Examining Declinism

Writing from his perch at the New York Times (2/8/10) Paul Krugman notes “We’ve always known that America’s reign as the world’s greatest nation would eventually end. But most of us imagined that our downfall, when it came, would be something grand and tragic.”

It isn’t clear who the “we” is in this paragraph, nor is “downfall” as obvious as Mr. Krugman infers. But the position is part of a declinist stance that has insinuated itself into elitist positions. And there is some justification for it.

After all, the Obama administration acts as if the U.S. should engage in withdrawal from all international obligations except those channeled through the United Nations or other international organizations.

With Obama’s 2010 budget, 42 cents of every dollar the federal government spends will have to be borrowed. In the last decade, foreign investors wound up lending the U.S. about half of the federal debt — with China and Japan providing about 50 percent of that sum through the purchase of U.S. Treasury securities. In fact, China is the largest holder of U.S. dollars in the world, a position that might compromise U.S. foreign policy decisions in the Pacific and elsewhere.

It is also evident that U.S. educational institutions have failed to keep American students competitive with foreign rivals in science, engineering and technology – the drivers in the global economy. With the exception of one or two nations, the U.S. students score near the bottom on international math and science tests.

These conditions are wrapped into a culture of debasement as American “bread and circuses” become a national preoccupation. Most young people are more likely to know the name of the “American Idol” winner than the name of the Secretary of Defense.

Clearly these arguments are salient, but what they overlook is just as salient. Americans are conspicuously resilient. The liberties built into the national founding may be dormant for a time, but they have not evanesced.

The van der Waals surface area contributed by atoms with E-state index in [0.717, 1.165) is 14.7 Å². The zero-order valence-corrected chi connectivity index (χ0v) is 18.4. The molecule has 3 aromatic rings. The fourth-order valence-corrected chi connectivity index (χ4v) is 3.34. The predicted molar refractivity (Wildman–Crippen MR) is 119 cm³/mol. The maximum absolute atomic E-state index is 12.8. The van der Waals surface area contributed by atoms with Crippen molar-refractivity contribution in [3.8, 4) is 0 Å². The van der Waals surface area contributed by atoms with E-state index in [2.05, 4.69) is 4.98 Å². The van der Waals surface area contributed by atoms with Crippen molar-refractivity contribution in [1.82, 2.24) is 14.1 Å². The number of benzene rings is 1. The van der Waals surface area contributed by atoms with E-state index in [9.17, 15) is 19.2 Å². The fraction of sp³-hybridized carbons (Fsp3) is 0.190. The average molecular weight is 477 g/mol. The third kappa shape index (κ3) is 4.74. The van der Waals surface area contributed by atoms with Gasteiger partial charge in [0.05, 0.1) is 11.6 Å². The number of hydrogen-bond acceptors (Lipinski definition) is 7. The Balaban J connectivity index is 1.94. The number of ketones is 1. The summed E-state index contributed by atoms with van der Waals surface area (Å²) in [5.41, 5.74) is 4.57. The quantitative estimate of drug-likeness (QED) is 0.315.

President Obama may act as if the U.S. must engage in preemptive conciliation. So too did President Jimmy Carter, but his successor, Ronald Reagan, saw the world differently and restored U.S. power and prestige. My guess it could happen again.

The financial obligations we have with China are worrisome. However, China is as dependent on the U.S. as we on it. Americans buy Chinese imports and help to stir China’s remarkable growth. China’s trade policy is dependent on keeping the American consumer buying its products in Wal-Mart stores.

While American students score unfavorably on international tests, the best and brightest can take advantage of the nation’s openness to start new businesses and engage in technical breakthroughs. America’s advantage in relatively free and open markets has not been duplicated by any of our economic rivals.

It might appear that the nation is amusing itself to death with debased television programming like “Jersey Shore,” but the United States remains a complex nation with evidence of a resurgence in historical matters and even signs of resistance to the insidious influence of political correctness.

It wasn’t so long ago when former Secretary of State Henry Kissinger reportedly told Admiral Elmo Zumwalt that “The day of the United States is past and today is the day of the Soviet Union. My job as Secretary of State is to negotiate the most acceptable second — best position available.”

We now know that President Reagan contended that claims of America’s second best position were greatly exaggerated.

There was a time in the 1980’s when it was widely believed by many economists that the Japanese economy would bypass the United States as the world’s leading economic force. I doubt anyone would make that argument today.

Needless to say, there are areas of concern in the national culture, political system and the economy. But, as I see it, decline is a choice elitists like Paul Krugman have chosen to adopt. Most Americans would prefer to fight rather than decline and it would be a grave mistake to underestimate their strength and determination.